The town who says no to mining

The people of Tasco in Colombia are refusing the reopening of an iron mine in their region after they've become aware of its consequences. 

Acerías Paz De Rio is the second largest metallurgy plant in Colombia. For 60 years its main plant was located in the municipality of Tasco in the center of the country. Nonetheless its people are refusing to let the exploitation of iron and carbon retake force in their region.

They are determined to stop the company to reopen their plant which was abandoned in 2003. Why? Because of the contamination and deviation of sources of water, profound cracks, rockslides and a dead mining-dependent economy.

 "El pueblo que se cansó de la minería" or The town who got tired of mining is a short documentary that explains the situation suffered by its people.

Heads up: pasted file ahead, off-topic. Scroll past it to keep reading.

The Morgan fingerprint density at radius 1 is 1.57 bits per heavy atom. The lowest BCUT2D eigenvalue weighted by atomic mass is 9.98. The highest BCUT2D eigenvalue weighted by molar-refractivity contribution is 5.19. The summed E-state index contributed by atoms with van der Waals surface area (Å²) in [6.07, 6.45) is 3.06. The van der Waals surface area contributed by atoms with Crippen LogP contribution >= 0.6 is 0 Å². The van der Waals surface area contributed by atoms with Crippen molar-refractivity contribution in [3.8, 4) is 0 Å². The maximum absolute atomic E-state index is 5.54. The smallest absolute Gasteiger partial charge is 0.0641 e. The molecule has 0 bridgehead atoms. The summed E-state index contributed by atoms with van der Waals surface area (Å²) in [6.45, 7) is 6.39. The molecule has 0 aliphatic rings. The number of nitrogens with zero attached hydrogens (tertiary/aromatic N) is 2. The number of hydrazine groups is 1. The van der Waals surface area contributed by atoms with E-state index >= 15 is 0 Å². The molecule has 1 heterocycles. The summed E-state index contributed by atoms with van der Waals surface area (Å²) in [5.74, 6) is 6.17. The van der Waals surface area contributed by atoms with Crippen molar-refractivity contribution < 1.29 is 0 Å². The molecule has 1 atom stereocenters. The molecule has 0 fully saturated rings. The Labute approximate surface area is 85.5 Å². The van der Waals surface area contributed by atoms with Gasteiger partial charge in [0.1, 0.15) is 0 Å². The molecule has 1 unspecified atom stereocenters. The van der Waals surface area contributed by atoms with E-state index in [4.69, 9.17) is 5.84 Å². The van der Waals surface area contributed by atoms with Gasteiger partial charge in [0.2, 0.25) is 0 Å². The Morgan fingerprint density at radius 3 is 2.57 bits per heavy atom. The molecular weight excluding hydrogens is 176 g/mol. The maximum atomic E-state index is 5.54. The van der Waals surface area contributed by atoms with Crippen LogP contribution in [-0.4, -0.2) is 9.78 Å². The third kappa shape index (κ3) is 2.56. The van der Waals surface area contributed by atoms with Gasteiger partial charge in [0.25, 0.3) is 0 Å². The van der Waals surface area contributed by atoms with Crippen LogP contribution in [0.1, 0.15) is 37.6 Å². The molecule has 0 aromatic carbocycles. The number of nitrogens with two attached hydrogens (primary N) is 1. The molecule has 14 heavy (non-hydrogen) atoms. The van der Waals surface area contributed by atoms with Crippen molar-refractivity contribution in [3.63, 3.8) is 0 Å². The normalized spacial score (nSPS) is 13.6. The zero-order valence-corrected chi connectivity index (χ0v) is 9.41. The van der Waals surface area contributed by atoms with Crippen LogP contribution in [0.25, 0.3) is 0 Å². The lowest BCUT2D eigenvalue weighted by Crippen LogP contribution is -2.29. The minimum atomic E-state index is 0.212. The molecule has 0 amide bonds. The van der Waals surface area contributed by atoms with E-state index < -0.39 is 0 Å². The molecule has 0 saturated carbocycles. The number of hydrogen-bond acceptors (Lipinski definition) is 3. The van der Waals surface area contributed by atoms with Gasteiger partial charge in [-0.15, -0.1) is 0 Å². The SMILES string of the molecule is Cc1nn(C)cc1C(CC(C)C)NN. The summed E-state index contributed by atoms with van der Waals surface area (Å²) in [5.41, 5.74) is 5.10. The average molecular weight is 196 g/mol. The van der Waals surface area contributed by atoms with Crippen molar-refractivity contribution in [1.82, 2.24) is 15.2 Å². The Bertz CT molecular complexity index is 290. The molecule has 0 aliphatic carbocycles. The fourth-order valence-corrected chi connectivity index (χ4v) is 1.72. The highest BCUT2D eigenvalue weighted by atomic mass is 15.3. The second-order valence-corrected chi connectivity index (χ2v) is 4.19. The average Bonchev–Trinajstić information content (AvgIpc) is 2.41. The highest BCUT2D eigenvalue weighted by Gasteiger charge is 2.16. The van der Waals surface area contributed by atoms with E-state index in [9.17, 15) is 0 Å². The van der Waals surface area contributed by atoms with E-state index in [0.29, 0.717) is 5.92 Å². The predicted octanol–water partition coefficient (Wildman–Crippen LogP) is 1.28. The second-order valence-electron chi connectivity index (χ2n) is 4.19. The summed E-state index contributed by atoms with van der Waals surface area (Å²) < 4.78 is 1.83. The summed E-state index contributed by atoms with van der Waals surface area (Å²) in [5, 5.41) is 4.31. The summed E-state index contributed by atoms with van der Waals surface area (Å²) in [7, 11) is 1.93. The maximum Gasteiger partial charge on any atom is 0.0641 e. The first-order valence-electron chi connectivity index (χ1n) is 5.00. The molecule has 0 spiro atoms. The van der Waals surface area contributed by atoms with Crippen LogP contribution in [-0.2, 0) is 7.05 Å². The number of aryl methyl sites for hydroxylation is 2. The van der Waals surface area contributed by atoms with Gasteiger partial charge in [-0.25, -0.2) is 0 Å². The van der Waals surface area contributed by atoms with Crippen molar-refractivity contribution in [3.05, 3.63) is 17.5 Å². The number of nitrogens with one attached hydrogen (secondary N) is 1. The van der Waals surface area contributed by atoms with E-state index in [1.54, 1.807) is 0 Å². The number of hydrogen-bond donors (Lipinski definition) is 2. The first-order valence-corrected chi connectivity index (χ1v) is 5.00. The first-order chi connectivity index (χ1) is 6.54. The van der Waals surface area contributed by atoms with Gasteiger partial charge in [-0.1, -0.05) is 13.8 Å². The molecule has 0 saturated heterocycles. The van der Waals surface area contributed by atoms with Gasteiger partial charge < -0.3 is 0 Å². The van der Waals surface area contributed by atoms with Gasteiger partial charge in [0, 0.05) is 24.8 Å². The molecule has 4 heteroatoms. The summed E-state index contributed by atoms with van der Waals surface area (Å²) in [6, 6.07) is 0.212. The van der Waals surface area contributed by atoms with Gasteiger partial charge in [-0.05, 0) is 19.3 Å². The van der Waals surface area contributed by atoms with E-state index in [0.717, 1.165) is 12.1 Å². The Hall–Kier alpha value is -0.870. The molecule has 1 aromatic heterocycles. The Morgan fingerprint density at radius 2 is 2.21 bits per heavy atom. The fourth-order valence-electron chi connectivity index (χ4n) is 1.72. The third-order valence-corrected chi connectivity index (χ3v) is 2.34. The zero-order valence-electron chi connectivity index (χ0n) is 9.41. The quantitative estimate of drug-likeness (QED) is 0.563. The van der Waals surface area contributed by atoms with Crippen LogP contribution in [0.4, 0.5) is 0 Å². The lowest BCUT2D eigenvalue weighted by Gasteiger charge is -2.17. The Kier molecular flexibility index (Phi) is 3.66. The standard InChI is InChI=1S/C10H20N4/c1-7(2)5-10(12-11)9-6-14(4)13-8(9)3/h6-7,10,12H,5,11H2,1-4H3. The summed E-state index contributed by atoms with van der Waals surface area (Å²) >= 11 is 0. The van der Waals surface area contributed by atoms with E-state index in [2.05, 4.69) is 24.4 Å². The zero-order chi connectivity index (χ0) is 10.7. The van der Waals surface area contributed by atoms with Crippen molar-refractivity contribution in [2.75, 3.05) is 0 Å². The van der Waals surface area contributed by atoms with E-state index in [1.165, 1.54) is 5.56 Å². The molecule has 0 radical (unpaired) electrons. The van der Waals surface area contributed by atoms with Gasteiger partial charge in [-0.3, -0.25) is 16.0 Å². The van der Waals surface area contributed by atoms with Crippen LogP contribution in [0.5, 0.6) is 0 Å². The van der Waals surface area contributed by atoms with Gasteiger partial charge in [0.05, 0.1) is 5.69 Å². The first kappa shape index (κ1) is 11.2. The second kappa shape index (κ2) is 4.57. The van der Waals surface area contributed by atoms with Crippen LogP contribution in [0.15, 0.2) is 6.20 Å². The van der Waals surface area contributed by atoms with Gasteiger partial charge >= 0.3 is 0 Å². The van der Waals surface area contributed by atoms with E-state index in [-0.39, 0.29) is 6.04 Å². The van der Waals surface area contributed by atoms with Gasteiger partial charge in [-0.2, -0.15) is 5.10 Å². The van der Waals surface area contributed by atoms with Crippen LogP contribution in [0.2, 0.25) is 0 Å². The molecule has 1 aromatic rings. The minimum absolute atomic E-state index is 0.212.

Today Tasco has about of 20 legal mines, and it is the main source of work for the locals. It used to be an agricultural land with some artisanal mining but now it has been damaged and its complicated to raise cattle.

With the acquisition of the company by the Brazilian company Votorantin in 2007, the projects in Tasco have already been approved but the work has been on halt due to neighbors resistance.

For more than a year farmers have been camping in the moorland of Pisba to prevent the reopening of El Banco mine, one of the two largest in the region. They take turns to complete their 24/7 presence. 

 

LatinAmerican Post | Maria Andrea Marquez

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